TEKOHAW, Brazil (AP) — At dawn in this small Amazonian village in Brazil's Para state, flocks of noisy green parrots soar overhead as children run and play between wooden homes, kicking up sandy soil — in places white and bare as a beach.
The ground reveals one of the paradoxes of the rainforest. Renowned for its beauty and biodiversity, the life-giving nutrients of the forest are mostly stored in the trees and other plants, not the soil.
When the forest is cleared — for a cattle ranch, soybean field or even a small cluster of village homes — the combination of scorching Amazonian sun and intense rainfall combine to leach scarce nutrients from the soil in just a few years, leaving behind surprisingly barren ground.
This impoverished dirt makes it difficult to sustain agriculture in one place.
And in a region with some of the highest poverty levels in Brazil, people with few options have often just abandoned degraded fields and cleared more forest — hastening the cycle of deforestation that threatens the planet’s climate and the millions of species unique to the Amazon.
“The biodiversity is rich, but so many people are very poor,” said Judson Ferreira Valentim, a soil scientist for the government’s agricultural research agency, Embrapa. “We can’t protect the rainforest without addressing the poverty of the Amazon.”
EDITORS’ NOTE — This story is part of The Protein Problem, an AP series that examines the question: Can we feed this growing world without starving the planet? To see the full project, visit https://projects.apnews.com/features/2023/the-protein-problem/index.html
The only way to meet both goals is to find more paths for people to make a living in the Amazon without further destroying the rainforest, say experts who have long worked in the region. That means using already deforested land more efficiently — to reduce pressure to clear more forest — as well as supporting businesses that sustainably harvest native products such as açaí and cacao.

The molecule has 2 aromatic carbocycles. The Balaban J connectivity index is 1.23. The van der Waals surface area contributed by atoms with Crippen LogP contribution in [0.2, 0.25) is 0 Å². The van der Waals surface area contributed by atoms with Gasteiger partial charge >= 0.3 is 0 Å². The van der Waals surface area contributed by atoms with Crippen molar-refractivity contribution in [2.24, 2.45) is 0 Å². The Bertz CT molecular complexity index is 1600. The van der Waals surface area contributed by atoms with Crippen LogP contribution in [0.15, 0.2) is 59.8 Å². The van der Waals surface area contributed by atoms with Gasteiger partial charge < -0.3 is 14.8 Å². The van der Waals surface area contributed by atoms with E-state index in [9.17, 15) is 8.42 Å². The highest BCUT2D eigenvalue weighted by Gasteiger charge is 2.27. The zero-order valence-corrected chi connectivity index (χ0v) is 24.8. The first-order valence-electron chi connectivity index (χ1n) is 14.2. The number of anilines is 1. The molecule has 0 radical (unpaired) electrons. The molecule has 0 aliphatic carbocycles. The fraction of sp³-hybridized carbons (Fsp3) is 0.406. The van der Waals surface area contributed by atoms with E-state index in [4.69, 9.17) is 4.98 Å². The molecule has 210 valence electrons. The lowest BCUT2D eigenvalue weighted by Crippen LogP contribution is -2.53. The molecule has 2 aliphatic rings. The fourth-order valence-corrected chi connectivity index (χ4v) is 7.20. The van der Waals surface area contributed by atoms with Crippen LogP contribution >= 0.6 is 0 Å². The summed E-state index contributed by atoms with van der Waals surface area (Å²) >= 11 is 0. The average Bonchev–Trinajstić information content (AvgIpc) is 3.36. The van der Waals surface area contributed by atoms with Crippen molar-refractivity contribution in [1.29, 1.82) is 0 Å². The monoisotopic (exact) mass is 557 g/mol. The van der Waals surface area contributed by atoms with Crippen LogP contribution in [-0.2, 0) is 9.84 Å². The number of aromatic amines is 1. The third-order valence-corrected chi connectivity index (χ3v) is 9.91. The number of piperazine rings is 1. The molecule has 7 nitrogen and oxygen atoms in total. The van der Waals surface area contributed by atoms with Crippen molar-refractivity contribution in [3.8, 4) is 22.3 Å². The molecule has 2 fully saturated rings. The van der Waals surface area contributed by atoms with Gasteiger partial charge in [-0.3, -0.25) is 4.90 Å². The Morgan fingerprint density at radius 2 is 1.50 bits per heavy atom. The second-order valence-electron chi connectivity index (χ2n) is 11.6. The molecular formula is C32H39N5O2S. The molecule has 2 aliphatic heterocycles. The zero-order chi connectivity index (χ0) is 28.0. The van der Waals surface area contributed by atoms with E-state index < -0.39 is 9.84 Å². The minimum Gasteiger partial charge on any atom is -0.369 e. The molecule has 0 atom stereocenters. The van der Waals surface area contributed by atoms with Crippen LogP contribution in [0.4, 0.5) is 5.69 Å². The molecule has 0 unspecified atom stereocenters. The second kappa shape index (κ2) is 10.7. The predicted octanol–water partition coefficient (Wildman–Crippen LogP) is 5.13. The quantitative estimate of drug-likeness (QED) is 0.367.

The scale of abandoned farm and pastureland across the Brazilian Amazon is massive — covering an area larger than Portugal, according to an AP analysis of data derived from satellite imagery by the Brazilian research collaboration Mapbiomas.
Other researchers estimate that ranching, which accounts for between 60% and 80% of deforestation in the Brazilian Amazon, is only a third as productive as it should be, and that increasing the efficiency on the same land area would more than meet increasing demands for meat through 2040. Brazil is a major exporter of beef to global markets, and currently 43% of Brazil’s cattle are raised within the Amazon region, according to an AP analysis of government data.
“You have to enforce laws against deforestation, but that’s only part of the solution. You also have to give people alternatives” to improve their livelihoods, said Rachael Garrett, a researcher at Cambridge University who’s conducted fieldwork in the Amazon since 2006.
There are 28 million people living in just Brazil’s portion of the Amazon — including Indigenous farmers, ranchers who migrated from other parts of the country, and settlers forcibly relocated decades ago when the government took their old land for infrastructure projects like the Itaipú Dam.
SUPERCHARGING THE SOIL